Digital Transition Challenges
Gaining Insight into Reader Needs
CommonWealth Magazine clearly understood its print readers after 37 years in the business, but it had somewhat less insight into online users. It had to find out what they wanted to make the digital model work, and data was the only way to get the answers.
Gaining Insight into Reader NeedsBy CommonWealth Magazine
Having published a magazine for 37 years, CommonWealth Magazine was well versed in the print side of the business. But the launch of a digital transformation challenged not only the skills of its workforce but also its traditional values and outlook.
Media observer Dennis Huang has said that media companies in the past were similar to concentric circles: An editor-in-chief was in the middle circle, the deputy editor-in-chief in the next circle, and division chiefs in subsequent circles, with reporters in the furthest ring. All the circles looked inward, the goal being to satisfy the editor-in-chief. (Read Dennis Huang: Five Keys to Penetrating the Facebook Echo Chamber)
In the digital age, however, that model has been turned on its head.
“Traditional media people have a sense of self-importance, thinking ‘news is my specialty.’ Now, they are starting to understand that media cannot beat the internet,” Huang says.
In the print era, brands were dominant. Readers knew well before they picked up a newspaper or magazine which publication they were going to buy and read. But in the internet era, these readers have come to be seen as “casual readers” who may come in contact with more than a dozen media in a week. When they browse Facebook, they may take a look at several articles but couldn’t care less which media outlets generated them.
As a media brand, CommonWealth is actually more interested in another kind of reader, the “engaged reader” who cares about the source of their news and brand image.
“The big challenge for media in this era is how to find your engaged readers,” says Huang, even if this type of reader accounts for only about 30 percent of the market.
That has trapped traditional media outlets eager to transform their business models in the dilemma presented in the Aesop Fable “The Miller, His Son and the Donkey” – they want to try to please everybody, but they cannot, no matter how hard they try.
To escape this quandary, understanding one’s readers is now more important than ever. So what kind of people are the readers of today and tomorrow? How different are they from readers of traditional media? What do they want?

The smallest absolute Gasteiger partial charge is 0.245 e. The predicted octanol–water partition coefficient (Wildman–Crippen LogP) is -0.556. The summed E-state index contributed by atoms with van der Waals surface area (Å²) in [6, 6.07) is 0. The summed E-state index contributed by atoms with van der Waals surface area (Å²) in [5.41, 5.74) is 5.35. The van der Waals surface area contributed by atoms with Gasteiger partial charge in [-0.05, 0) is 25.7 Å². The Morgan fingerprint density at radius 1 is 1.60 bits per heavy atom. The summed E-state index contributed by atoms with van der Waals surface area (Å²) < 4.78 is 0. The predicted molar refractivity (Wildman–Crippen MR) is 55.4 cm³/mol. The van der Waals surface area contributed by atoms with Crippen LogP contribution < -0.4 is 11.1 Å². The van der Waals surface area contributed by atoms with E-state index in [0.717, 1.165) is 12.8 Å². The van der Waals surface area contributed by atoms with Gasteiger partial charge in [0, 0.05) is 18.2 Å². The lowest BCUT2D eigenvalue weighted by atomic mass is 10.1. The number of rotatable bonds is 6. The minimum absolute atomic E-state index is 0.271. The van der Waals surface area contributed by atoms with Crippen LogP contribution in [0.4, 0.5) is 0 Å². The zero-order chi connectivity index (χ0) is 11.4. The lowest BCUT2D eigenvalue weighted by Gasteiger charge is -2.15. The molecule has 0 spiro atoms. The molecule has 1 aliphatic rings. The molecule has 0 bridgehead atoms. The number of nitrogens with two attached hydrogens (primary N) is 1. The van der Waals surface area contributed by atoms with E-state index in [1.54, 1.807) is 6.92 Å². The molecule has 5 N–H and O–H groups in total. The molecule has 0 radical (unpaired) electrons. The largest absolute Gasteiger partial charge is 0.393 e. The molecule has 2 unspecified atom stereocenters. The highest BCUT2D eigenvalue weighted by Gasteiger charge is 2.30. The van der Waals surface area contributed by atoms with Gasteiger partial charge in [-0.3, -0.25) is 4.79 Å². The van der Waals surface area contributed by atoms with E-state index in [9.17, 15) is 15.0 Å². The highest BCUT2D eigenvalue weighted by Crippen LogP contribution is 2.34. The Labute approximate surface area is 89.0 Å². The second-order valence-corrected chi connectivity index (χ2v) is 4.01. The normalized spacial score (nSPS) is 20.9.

To answer these questions and get a better understanding of the digitally oriented reader, CommonWealth resorted to big data.
Step 1: Setting Up a Digital Innovation Center
To make use of big data, you first need data. But what data needs to be gathered and from where should it come?
Many traditional media outlets continue to have a “text-file” mentality, accumulating thousands of reports over several decades that continue to sit quietly as text files in editors’ computers.
Because the articles have not been digitized, they cannot be posted online, which means they cannot be used to methodically track readers and collect and analyze data on their browsing habits. Consequently, no foundation exists for predicting reader behavior and rolling out content or services that could be of interest to potential customers.
Many traditional media have yet to figure this out. Huang observes that they are still pumping excessive resources into generating content, while companies with only average content seem to be designing the best websites.
Systematically bringing in digital talent and adopting digital work processes could help media organizations reinvent themselves, and CommonWealth went in that direction.
Its first step was to establish a unit dedicated to digital innovation – the Digital Innovation Department. The new unit got its start in 2015 with financial assistance from the Industrial Development Bureau.
The department’s major responsibility is to generate user and product data to help management make good decisions. CommonWealth believed that the department could take bolder action than those adopted by divisions focused on daily operations, showing others in the organization the possibilities of the future.
Its first project was installing content recommendation software from the Taiwan-based ETU Corporation that collects user behavior data and directs articles to readers based on their surfing patterns. When readers finish an article, the targeted recommendation system automatically recommends other articles on similar topics.
The system helped answer CommonWealth’s concerns on how to get the more than 40,000 articles in its database seen and used by readers and generate added value.
When the digital content subscription officially launched in March of 2017, the Digital Innovation Department was given more responsibility, based on the vision of the digital transformation conceived by Chief Digital Strategy Officer Michael Chien.
The transformation he sought was not about eye-catching multimedia reports or interactive charts, but rather “using digital tools to come in contact with readers and better understand them.”